The pioneer community strives ahead with integrated sustainable policies

In Oxford County poverty eradication is high up on the agenda. To tackle this, the County has designed and implemented a comprehensive plan which is designed to assess inequalities across the community and suggest measures to lead as many people out of poverty as possible. This strategic poverty reduction plan identifies different types of pillars of action. Similar to the County’s efforts to achieve 100% Renewable Energy and eliminate waste, this plan has also been created, using a so-called Building Blocks approach.

The building blocks approach is a detailed set of guidelines to support and design policies. It was initially written to guide communities to implement plans to achieve 100% Renewable Energy. Due to their flexible structure and comprehensive approach, the building blocks and their sub-categories can easily be formed and used for policies other than those related to energy issues. Oxford County has demonstrated this by using the approach to design their Zero Poverty and Zero Waste plans. For an insight into the general building blocks structure and components, please click here.

The Zero Poverty Plan is part of Oxford County’s overall sustainability plan, which places environmental considerations together with the community’s wellbeing at the heart of decision-making. For each part of the plan, a baseline is set out for comparison and to measure progress along the way to implementation. According to Peter Crockett, Chief Administrative Officer of Oxford County, monitoring is essential to make sure that the plan is on track with the circumstances and needs.

Mr. Crockett’s role is to orchestrate the process, amending it when necessary. During our interview with him, he shares a nuanced view on poverty: “Poverty does not always just mean not having a job; rather, it could mean that there is a lack in transportation or finances for transportation to get to the desired job.  These various aspects of ‘poverty’ – all these small instances – also have to be accounted for. The different faces of poverty have to be recognised and the roots, not the symptoms, of poverty should be addressed.”

Oxford County’s Zero Waste Plan runs in tandem with the Zero Poverty plan. The plan lays out a concise strategy of waste reduction and prevention and it evaluates a range of technologies before full-scale implementation.
It also promotes ongoing engagement of the community to inspire and support methods of waste management initiated by industry and consumers, including:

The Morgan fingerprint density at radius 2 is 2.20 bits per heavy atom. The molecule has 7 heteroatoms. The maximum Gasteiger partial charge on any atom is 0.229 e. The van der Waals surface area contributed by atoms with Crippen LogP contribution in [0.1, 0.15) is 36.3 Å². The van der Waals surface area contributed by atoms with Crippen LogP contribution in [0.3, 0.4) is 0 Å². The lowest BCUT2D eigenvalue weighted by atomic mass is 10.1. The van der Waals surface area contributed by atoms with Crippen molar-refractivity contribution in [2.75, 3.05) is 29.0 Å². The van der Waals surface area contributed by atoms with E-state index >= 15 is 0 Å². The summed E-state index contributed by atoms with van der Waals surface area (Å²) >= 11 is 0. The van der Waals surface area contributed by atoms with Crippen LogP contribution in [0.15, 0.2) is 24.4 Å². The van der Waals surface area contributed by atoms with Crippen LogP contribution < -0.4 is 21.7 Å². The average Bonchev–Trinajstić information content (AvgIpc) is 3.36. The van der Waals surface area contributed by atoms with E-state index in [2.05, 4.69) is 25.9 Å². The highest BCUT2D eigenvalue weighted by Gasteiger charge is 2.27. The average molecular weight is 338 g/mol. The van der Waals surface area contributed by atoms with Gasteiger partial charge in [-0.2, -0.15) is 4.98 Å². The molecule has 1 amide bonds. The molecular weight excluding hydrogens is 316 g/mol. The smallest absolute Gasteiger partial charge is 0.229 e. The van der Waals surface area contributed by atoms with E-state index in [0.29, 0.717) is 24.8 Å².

• The General Motors plant has prohibited disposable packaging. When parts are shipped for the production process, the packaging material is reused or shipped back.
  • Stores in Oxford County have decided to ban plastic bags. Along with the local ‘Business Improvement Association’ there are only re-usable paper bags for a small price to be sold.
  • Consumers are reducing waste by bringing their own bag, but also by actively engaging in community groups. One group has helped reduce the waste of a 3- day folk festival from a full 40m3 dumpster to one garbage bag. They made the vendors give up from using any plastic packaging.
  • In a local market, food that used to be thrown away is now redistributed to people in need. In this instance, the reduction in waste comes from not labelling edible food as waste and rather using it to help the community. Unnecessary costs for dumpster clearance is also saved.

A bi-annual garage-style exchange in a community centre is organized to have goods circulate instead of deeming them waste when they are still useful.

Photo by Niels Steeman on Unsplash.

In the Zero Poverty Plan, impact-oriented measures are laid out in detail. The integration of people plays a major role, with the plan noting that eradicating poverty is an effort by the entire community.

The framework is nicely introduced in this video, which also notes that community and economic activities have limits within the environment. During the process, different surveys yielded data on levels of health, mental health, accessibility, and access to food. This data was subsequently analyzed to understand the specific needs of the people.  Affordable housing and social housing options were assessed thoroughly to provide for a good living environment. To understand the context and the issue that they try to tackle better the county has assessed the concentration of people with low income and checked the presence of other factors that reveal the level of poverty. These statistics and indicators are crucial when developing an action plan and to account for the challenges.

“It is not easy, but it is possible.”

– Peter Crockett, Chief Administrative Officer of Oxford County

With the successful progress in both the 100% Renewable Energy and the Zero Waste strategy the Zero Poverty plan is the next big step in securing a sustainable future for Oxford County and its inhabitants. These efforts are only possible with a strong team and the cooperation of everyone.

– written by Teresa Geidel –